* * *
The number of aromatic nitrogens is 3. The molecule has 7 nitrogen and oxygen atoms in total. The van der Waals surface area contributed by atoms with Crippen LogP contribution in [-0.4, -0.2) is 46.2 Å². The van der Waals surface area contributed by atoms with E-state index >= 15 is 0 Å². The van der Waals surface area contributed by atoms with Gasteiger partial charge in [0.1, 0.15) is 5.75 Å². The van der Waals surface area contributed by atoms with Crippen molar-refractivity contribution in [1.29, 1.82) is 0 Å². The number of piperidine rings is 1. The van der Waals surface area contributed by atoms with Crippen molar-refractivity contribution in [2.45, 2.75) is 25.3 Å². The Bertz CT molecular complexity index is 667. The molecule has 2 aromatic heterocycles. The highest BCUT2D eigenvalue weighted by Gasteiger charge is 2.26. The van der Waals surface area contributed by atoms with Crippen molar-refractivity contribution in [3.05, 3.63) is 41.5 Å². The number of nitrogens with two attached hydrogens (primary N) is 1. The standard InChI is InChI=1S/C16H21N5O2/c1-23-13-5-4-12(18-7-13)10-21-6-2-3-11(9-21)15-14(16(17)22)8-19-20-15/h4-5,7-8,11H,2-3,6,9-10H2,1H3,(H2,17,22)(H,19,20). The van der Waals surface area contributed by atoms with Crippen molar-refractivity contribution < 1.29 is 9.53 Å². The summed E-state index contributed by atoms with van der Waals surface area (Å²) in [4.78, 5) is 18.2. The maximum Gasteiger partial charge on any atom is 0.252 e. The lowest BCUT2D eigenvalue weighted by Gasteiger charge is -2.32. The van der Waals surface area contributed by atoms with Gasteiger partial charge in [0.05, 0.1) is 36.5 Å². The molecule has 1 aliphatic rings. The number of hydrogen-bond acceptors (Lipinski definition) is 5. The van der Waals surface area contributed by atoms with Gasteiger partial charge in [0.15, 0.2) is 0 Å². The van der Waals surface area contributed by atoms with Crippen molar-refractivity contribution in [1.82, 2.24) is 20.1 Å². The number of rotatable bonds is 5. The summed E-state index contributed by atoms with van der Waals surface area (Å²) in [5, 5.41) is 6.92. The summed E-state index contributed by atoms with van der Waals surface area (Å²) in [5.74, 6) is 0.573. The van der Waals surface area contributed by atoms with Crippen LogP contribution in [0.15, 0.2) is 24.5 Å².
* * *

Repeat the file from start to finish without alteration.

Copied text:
The number of aromatic nitrogens is 3. The molecule has 7 nitrogen and oxygen atoms in total. The van der Waals surface area contributed by atoms with Crippen LogP contribution in [-0.4, -0.2) is 46.2 Å². The van der Waals surface area contributed by atoms with E-state index >= 15 is 0 Å². The van der Waals surface area contributed by atoms with Gasteiger partial charge in [0.1, 0.15) is 5.75 Å². The van der Waals surface area contributed by atoms with Crippen molar-refractivity contribution in [1.29, 1.82) is 0 Å². The number of piperidine rings is 1. The van der Waals surface area contributed by atoms with Crippen molar-refractivity contribution in [2.45, 2.75) is 25.3 Å². The Bertz CT molecular complexity index is 667. The molecule has 2 aromatic heterocycles. The highest BCUT2D eigenvalue weighted by Gasteiger charge is 2.26. The van der Waals surface area contributed by atoms with Crippen molar-refractivity contribution in [3.05, 3.63) is 41.5 Å². The number of nitrogens with two attached hydrogens (primary N) is 1. The standard InChI is InChI=1S/C16H21N5O2/c1-23-13-5-4-12(18-7-13)10-21-6-2-3-11(9-21)15-14(16(17)22)8-19-20-15/h4-5,7-8,11H,2-3,6,9-10H2,1H3,(H2,17,22)(H,19,20). The van der Waals surface area contributed by atoms with Crippen molar-refractivity contribution < 1.29 is 9.53 Å². The summed E-state index contributed by atoms with van der Waals surface area (Å²) in [4.78, 5) is 18.2. The maximum Gasteiger partial charge on any atom is 0.252 e. The lowest BCUT2D eigenvalue weighted by Gasteiger charge is -2.32. The van der Waals surface area contributed by atoms with Gasteiger partial charge in [0.05, 0.1) is 36.5 Å². The molecule has 1 aliphatic rings. The number of hydrogen-bond acceptors (Lipinski definition) is 5. The van der Waals surface area contributed by atoms with Gasteiger partial charge in [0.15, 0.2) is 0 Å². The van der Waals surface area contributed by atoms with Crippen molar-refractivity contribution in [1.82, 2.24) is 20.1 Å². The number of rotatable bonds is 5. The summed E-state index contributed by atoms with van der Waals surface area (Å²) in [5, 5.41) is 6.92. The summed E-state index contributed by atoms with van der Waals surface area (Å²) in [5.74, 6) is 0.573. The van der Waals surface area contributed by atoms with Crippen LogP contribution in [0.15, 0.2) is 24.5 Å².